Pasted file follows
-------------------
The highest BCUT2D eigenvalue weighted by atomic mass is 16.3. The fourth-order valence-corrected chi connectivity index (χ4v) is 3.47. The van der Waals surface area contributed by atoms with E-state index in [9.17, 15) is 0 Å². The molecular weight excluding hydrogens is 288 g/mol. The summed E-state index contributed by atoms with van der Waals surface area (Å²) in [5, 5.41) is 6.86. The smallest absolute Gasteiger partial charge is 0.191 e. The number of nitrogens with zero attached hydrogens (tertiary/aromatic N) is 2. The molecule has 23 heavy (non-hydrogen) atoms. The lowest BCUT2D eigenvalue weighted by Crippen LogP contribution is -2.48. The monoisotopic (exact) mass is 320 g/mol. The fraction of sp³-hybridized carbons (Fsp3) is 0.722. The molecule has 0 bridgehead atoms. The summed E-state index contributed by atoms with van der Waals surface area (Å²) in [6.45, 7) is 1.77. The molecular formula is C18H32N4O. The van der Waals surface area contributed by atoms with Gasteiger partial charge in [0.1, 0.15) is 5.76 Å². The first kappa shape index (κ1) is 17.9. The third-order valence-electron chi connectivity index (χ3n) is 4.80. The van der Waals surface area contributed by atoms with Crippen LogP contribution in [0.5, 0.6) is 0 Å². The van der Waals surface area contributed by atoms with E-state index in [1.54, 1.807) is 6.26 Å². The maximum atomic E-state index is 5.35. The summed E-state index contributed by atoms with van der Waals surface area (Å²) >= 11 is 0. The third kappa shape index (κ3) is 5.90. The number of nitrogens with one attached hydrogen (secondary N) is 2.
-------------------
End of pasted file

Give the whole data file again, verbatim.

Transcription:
The highest BCUT2D eigenvalue weighted by atomic mass is 16.3. The fourth-order valence-corrected chi connectivity index (χ4v) is 3.47. The van der Waals surface area contributed by atoms with E-state index in [9.17, 15) is 0 Å². The molecular weight excluding hydrogens is 288 g/mol. The summed E-state index contributed by atoms with van der Waals surface area (Å²) in [5, 5.41) is 6.86. The smallest absolute Gasteiger partial charge is 0.191 e. The number of nitrogens with zero attached hydrogens (tertiary/aromatic N) is 2. The molecule has 23 heavy (non-hydrogen) atoms. The lowest BCUT2D eigenvalue weighted by Crippen LogP contribution is -2.48. The monoisotopic (exact) mass is 320 g/mol. The fraction of sp³-hybridized carbons (Fsp3) is 0.722. The molecule has 0 bridgehead atoms. The summed E-state index contributed by atoms with van der Waals surface area (Å²) in [6.45, 7) is 1.77. The molecular formula is C18H32N4O. The van der Waals surface area contributed by atoms with Gasteiger partial charge in [0.1, 0.15) is 5.76 Å². The first kappa shape index (κ1) is 17.9. The third-order valence-electron chi connectivity index (χ3n) is 4.80. The van der Waals surface area contributed by atoms with Crippen LogP contribution in [0.5, 0.6) is 0 Å². The van der Waals surface area contributed by atoms with E-state index in [1.54, 1.807) is 6.26 Å². The maximum atomic E-state index is 5.35. The summed E-state index contributed by atoms with van der Waals surface area (Å²) >= 11 is 0. The third kappa shape index (κ3) is 5.90. The number of nitrogens with one attached hydrogen (secondary N) is 2.